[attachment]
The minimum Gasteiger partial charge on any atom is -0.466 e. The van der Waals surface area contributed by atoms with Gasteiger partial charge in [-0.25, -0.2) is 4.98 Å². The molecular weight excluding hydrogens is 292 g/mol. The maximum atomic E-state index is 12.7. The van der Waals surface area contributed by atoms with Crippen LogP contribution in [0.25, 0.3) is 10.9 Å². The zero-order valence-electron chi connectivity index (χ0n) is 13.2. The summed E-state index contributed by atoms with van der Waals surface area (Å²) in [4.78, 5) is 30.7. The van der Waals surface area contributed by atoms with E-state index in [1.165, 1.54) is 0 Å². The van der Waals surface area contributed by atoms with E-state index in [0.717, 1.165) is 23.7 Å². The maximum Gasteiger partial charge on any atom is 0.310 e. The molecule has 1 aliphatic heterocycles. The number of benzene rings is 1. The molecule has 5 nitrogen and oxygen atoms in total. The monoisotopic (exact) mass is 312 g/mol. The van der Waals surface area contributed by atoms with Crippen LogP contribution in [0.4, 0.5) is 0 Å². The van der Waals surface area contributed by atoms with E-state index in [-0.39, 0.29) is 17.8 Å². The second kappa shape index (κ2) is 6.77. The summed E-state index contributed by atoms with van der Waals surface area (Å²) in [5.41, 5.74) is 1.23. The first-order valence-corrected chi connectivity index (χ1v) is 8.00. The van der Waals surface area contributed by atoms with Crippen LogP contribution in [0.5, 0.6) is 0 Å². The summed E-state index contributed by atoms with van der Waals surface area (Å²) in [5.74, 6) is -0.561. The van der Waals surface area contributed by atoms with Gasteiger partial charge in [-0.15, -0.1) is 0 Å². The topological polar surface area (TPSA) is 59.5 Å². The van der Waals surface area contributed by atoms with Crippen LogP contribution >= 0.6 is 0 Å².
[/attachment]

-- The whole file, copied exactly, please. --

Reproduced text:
The minimum Gasteiger partial charge on any atom is -0.466 e. The van der Waals surface area contributed by atoms with Gasteiger partial charge in [-0.25, -0.2) is 4.98 Å². The molecular weight excluding hydrogens is 292 g/mol. The maximum atomic E-state index is 12.7. The van der Waals surface area contributed by atoms with Crippen LogP contribution in [0.25, 0.3) is 10.9 Å². The zero-order valence-electron chi connectivity index (χ0n) is 13.2. The summed E-state index contributed by atoms with van der Waals surface area (Å²) in [4.78, 5) is 30.7. The van der Waals surface area contributed by atoms with E-state index in [1.165, 1.54) is 0 Å². The van der Waals surface area contributed by atoms with E-state index in [0.717, 1.165) is 23.7 Å². The maximum Gasteiger partial charge on any atom is 0.310 e. The molecule has 1 aliphatic heterocycles. The number of benzene rings is 1. The molecule has 5 nitrogen and oxygen atoms in total. The monoisotopic (exact) mass is 312 g/mol. The van der Waals surface area contributed by atoms with Crippen LogP contribution in [0.4, 0.5) is 0 Å². The van der Waals surface area contributed by atoms with E-state index in [-0.39, 0.29) is 17.8 Å². The second kappa shape index (κ2) is 6.77. The summed E-state index contributed by atoms with van der Waals surface area (Å²) in [5.41, 5.74) is 1.23. The first-order valence-corrected chi connectivity index (χ1v) is 8.00. The van der Waals surface area contributed by atoms with Crippen LogP contribution in [0.5, 0.6) is 0 Å². The summed E-state index contributed by atoms with van der Waals surface area (Å²) in [5.74, 6) is -0.561. The van der Waals surface area contributed by atoms with Gasteiger partial charge in [-0.15, -0.1) is 0 Å². The topological polar surface area (TPSA) is 59.5 Å². The van der Waals surface area contributed by atoms with Crippen LogP contribution >= 0.6 is 0 Å².